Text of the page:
It is time to realize that a tunnel is the only, singular, solution to the 71O extension. When implemented, it should be clear that there will be no off-ramps in South Pasadena to irritate those good folks’ precious solidarity. To access the extension they would, like now, have to wend their way south or north, using the jammed surface Fremont corridor, to the points where the tunnel would blend into existing surface routes. I lend my admiration and enthusiastic kudos to Nat Read of the 71O Coalition, who affirms that a tunnel is the only logical option.

Syd Mead


 Carlita9 at 12:49 PM September 02, 201

Nat Read is a paid consultant to push the 710 connector route through to the 210. Mr. Read has been in this paid position for decades, and has benefitted nicely from taxpayer's money.

We don't need a Pasadena Big Dig in our city, with it's financial boondogle, nor do we need more cars, trucks and their pollution. You are quite cavalier in your comments, and show your lack of information regarding this entire disaster.
CalTras has estimated the 34,000 trucks now using the 710 will increase to 90,000 trucks by the year 2035.  The city is saying 'No Thanks!' in everyone's back  yard.
NoFWYNotunnel at 9:51 PM September 01, 2012
 Dear Mr. Mead, First, residents that do not support a massive polluting tunnel, or otherwise, are not obstructive - they are protective! Protective of their homes, their air, their quality of life as they know it now. Second, in the tunnels in Los Angeles for lite rail, I do not see 20,000+ semi trucks carrying goods going through them. Nor are there 100,000+ cars in them. Third, this is not about traffic mitigation. Fourth, rich, poor, or in between neighborhoods make no difference - none of them want it! For the two cities that claim they do, well then, let them build the burden in or under their cities and pay the ultimate $15 billion cost. Fifth, a 4+ mile tunnel 100-300 ft under ground in not a short tunnel. Just imagine a big rig accident in the middle of it. Who wants to be in that tunnel then? Sure, put chimney stacks emitting poison into the air right next to the only trauma hospital in the valley. That's the only sensible solution? The communities at risk don't agree.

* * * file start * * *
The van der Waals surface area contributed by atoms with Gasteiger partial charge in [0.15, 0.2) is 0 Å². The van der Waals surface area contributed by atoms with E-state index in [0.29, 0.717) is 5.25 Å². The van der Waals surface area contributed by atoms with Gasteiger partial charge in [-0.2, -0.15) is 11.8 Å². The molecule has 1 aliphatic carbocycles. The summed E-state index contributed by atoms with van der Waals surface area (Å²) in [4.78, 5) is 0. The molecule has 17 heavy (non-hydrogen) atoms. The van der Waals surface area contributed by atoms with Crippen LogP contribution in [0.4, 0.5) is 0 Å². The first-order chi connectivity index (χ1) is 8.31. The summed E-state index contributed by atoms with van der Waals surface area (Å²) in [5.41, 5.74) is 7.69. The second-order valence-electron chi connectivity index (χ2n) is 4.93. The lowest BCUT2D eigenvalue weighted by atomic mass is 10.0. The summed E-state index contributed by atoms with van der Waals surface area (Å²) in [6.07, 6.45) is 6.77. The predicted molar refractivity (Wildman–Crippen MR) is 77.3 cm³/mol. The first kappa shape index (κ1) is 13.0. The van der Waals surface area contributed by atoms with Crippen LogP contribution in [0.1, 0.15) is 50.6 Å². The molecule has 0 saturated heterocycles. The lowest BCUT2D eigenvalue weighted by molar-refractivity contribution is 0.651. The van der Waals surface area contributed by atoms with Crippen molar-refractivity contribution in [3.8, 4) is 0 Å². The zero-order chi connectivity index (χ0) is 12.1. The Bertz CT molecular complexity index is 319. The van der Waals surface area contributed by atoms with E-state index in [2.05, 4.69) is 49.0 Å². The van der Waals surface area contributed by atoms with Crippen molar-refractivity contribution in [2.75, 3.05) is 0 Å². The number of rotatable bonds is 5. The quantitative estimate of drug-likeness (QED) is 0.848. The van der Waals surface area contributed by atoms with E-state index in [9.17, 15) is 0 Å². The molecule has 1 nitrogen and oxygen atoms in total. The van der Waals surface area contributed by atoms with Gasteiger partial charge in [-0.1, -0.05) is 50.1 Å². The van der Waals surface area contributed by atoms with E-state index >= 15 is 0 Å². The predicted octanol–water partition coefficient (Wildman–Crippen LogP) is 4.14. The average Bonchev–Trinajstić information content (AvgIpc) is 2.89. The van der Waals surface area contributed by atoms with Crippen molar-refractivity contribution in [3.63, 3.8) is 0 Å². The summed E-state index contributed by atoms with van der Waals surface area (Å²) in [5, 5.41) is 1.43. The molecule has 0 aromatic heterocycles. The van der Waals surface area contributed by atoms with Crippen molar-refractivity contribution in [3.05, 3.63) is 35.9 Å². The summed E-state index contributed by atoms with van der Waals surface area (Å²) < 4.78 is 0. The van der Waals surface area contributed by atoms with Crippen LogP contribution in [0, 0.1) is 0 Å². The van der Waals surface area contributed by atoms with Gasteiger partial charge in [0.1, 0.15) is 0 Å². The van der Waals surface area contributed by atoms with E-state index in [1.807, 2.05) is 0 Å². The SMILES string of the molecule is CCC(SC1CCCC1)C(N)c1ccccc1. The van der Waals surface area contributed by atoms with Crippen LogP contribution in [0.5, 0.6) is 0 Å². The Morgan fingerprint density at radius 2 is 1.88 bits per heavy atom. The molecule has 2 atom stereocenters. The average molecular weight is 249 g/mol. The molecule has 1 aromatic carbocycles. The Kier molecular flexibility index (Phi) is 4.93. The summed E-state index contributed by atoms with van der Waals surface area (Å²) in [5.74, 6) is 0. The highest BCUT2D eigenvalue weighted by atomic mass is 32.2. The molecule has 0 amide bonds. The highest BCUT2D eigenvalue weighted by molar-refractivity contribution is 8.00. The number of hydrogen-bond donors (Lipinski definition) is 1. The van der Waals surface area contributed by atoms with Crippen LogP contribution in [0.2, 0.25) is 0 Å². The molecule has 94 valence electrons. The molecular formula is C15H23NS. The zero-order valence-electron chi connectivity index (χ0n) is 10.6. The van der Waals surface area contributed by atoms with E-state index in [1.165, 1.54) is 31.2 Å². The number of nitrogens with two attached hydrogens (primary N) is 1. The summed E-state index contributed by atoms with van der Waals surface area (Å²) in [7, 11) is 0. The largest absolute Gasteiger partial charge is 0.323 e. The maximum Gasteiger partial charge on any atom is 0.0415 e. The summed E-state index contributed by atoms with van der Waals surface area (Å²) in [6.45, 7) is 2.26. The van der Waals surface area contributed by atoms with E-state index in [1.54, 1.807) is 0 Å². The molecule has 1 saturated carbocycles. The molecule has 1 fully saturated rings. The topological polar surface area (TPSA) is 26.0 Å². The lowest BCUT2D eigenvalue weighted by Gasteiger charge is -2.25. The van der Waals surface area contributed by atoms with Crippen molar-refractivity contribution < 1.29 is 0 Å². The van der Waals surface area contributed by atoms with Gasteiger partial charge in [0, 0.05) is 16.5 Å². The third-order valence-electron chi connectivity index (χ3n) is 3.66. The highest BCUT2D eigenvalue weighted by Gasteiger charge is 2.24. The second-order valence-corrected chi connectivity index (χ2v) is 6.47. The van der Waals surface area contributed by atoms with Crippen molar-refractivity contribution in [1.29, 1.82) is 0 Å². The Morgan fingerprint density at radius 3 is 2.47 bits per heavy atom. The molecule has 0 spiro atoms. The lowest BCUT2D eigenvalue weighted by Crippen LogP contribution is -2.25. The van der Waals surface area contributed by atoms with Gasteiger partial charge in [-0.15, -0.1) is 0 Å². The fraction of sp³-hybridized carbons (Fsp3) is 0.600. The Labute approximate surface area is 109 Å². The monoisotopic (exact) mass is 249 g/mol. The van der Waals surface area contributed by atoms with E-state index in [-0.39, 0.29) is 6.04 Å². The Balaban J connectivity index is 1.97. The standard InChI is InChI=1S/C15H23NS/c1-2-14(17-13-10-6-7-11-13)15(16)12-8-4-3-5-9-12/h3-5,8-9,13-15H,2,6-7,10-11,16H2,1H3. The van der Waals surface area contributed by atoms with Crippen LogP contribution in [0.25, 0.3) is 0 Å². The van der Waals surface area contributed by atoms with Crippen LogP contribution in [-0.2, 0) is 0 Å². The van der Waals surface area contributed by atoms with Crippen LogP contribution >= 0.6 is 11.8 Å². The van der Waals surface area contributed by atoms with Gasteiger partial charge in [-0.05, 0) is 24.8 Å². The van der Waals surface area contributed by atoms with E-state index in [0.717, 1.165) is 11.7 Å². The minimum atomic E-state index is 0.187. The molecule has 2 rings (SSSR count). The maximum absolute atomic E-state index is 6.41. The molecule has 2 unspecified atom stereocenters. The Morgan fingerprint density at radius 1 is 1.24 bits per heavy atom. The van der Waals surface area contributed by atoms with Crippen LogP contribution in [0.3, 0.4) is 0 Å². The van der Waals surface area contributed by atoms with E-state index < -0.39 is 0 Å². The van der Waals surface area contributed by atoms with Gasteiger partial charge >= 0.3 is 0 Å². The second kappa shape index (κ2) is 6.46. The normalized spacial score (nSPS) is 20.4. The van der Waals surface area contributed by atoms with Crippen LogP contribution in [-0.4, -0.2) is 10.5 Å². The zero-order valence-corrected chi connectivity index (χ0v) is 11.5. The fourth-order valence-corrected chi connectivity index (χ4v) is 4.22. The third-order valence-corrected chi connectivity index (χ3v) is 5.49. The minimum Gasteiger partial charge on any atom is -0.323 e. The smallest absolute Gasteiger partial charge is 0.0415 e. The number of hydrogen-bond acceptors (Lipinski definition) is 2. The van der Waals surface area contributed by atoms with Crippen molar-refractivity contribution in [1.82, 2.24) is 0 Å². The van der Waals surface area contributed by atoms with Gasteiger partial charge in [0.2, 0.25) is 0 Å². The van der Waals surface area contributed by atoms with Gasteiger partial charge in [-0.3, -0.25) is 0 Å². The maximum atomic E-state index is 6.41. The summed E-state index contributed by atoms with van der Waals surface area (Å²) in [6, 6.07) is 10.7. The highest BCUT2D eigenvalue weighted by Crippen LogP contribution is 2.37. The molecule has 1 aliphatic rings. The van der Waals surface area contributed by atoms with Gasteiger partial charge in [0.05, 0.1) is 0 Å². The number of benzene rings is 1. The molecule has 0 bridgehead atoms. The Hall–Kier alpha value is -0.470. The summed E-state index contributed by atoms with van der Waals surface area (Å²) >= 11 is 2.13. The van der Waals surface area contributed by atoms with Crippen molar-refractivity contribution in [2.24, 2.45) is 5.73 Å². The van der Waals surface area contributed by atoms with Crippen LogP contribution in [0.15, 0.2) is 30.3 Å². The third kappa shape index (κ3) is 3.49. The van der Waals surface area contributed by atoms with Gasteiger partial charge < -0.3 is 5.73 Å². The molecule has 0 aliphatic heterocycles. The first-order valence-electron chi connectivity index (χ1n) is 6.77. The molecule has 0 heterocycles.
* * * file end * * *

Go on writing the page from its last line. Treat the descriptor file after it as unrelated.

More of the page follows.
No Sir, the time now is to give up on old 20th century solutions to 21st century issues. RAIL, with traffic managment systems are the answer. South Pasadena is not alone. Solidarity is alive and building, not waning!
Stan Clark,
Pasadena, CA.